On April 12, the Dutch minister of Education, Culture and Sciences announced the funding of Netherlands Plant Eco-phenotyping Centre (NPEC) as part of the National Roadmap for Large-scale Scientific Infrastructure of the Dutch government. The NPEC facility is an initiative of Utrecht University and Wageningen University & Research. NPEC provides a versatile modular platform that will enable Dutch and international scientists, botch academic and R&D, to carry out accurate high-throughput phenotyping: studies of plant performance in relation to relevant biotic and abiotic factors across a range of scales, from molecule to crop, from nm to km.
NPEC is an integrated, national research facility housed by Wageningen University & Research and Utrecht University and is co-funded by The Netherlands Organisation for Scientific Research (NWO) for 10 years with a contribution of 11 M€. The total costs of NPEC amounts up to 22 M€. Research leader of the Utrecht University part of NPEC is Prof. George Kowalchuk (rechtsvoor op de foto).
High quality phenotyping modules
NPEC comprises six complementary, experimental modules.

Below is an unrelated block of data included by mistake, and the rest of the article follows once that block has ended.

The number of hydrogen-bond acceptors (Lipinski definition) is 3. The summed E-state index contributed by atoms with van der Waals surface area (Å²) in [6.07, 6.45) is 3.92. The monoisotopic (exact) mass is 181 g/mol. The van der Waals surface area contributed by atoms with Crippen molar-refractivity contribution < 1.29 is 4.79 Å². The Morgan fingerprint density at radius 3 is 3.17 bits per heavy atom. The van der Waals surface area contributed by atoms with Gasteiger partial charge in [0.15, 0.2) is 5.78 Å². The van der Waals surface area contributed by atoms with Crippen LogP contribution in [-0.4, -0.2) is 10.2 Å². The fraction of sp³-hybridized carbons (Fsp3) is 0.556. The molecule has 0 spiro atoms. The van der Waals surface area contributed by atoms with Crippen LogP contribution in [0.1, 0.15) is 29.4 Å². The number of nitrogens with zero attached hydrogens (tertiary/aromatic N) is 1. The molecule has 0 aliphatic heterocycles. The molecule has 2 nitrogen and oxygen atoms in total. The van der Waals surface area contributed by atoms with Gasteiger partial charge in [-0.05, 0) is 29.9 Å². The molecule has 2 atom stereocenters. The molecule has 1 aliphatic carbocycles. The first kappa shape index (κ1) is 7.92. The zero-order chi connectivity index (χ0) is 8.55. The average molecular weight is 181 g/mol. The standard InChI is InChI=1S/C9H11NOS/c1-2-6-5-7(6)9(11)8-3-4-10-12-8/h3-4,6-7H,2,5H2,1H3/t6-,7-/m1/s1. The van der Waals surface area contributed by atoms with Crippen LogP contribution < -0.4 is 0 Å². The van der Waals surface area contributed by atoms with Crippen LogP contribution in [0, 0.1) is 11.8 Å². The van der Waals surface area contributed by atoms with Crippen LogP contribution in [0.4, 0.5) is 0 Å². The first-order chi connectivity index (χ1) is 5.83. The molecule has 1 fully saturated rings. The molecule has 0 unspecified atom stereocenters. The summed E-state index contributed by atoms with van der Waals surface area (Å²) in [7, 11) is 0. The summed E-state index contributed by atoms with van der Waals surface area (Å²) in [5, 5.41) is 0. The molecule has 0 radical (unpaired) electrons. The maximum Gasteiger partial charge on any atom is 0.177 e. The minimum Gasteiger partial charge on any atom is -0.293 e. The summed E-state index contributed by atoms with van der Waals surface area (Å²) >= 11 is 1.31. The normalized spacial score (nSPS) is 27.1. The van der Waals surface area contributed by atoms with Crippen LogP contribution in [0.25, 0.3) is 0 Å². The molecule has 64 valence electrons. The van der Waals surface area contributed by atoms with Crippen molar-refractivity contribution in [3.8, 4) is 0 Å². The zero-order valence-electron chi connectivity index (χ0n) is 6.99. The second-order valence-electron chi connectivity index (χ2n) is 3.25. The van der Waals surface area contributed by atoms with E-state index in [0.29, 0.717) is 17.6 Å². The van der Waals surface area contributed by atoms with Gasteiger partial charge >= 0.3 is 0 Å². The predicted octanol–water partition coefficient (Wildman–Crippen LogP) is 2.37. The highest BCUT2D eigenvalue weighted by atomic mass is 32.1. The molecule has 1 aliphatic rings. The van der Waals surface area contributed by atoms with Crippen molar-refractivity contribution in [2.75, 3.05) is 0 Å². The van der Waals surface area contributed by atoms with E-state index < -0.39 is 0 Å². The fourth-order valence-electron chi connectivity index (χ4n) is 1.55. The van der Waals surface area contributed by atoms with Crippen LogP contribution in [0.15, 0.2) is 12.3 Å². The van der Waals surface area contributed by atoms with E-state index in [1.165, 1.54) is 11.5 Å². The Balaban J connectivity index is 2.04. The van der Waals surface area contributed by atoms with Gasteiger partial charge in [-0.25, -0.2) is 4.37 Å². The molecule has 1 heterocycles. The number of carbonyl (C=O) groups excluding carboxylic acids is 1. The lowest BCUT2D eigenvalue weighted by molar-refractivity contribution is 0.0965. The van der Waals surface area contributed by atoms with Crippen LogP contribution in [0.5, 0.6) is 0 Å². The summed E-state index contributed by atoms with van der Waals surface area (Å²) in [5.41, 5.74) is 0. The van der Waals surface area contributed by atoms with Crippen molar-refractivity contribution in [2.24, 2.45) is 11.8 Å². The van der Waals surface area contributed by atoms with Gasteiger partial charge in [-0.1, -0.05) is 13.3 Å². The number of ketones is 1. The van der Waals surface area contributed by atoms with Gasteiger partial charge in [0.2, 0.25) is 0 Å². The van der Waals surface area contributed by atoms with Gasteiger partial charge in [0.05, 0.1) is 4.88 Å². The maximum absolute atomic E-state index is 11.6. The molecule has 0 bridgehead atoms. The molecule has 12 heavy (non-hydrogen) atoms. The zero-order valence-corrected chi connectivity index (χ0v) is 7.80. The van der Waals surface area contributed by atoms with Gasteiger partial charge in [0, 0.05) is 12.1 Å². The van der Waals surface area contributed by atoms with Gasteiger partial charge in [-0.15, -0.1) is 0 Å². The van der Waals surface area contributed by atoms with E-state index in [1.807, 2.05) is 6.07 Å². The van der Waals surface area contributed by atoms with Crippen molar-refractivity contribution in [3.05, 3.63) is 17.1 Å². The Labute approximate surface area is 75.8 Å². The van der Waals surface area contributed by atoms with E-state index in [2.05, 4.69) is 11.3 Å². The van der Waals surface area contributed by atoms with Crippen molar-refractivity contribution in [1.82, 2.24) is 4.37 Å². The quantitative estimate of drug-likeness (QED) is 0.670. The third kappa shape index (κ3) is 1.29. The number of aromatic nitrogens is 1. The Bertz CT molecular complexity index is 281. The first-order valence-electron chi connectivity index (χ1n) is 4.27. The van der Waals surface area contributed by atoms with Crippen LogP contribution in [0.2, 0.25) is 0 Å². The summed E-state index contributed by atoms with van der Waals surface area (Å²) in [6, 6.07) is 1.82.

- In the precision mesocosm–level ECOtron (ECO) plant-plant and plant-microbe interactions both above- and belowground will be studied, at a level of cm to µm.
- The Plant-Microbe Interactions phenotyping module (PMI) will be used for high throughput research on plant-microbe interactions, from the molecular level up to plant organ level.
- The Multi-Environment climate chamber module (ME) has been designed to study the molecular basis of plant responses to multiple environmental factors.
- The High-Throughput Phenotyping climate chamber module (HTP) allows for automated, high-throughput screening of plant genotypes under highly controlled environmental conditions.
- In the GreenHouse phenotyping (GH) module, integrated whole-plant phenotyping will be carried out, testing numerous crops, from seedling to harvest.
- The Open-Field phenotyping (OF) module provides an outdoor mobile drone- and vehicle-based phenotyping system that can study individual plants in small plots or large fields.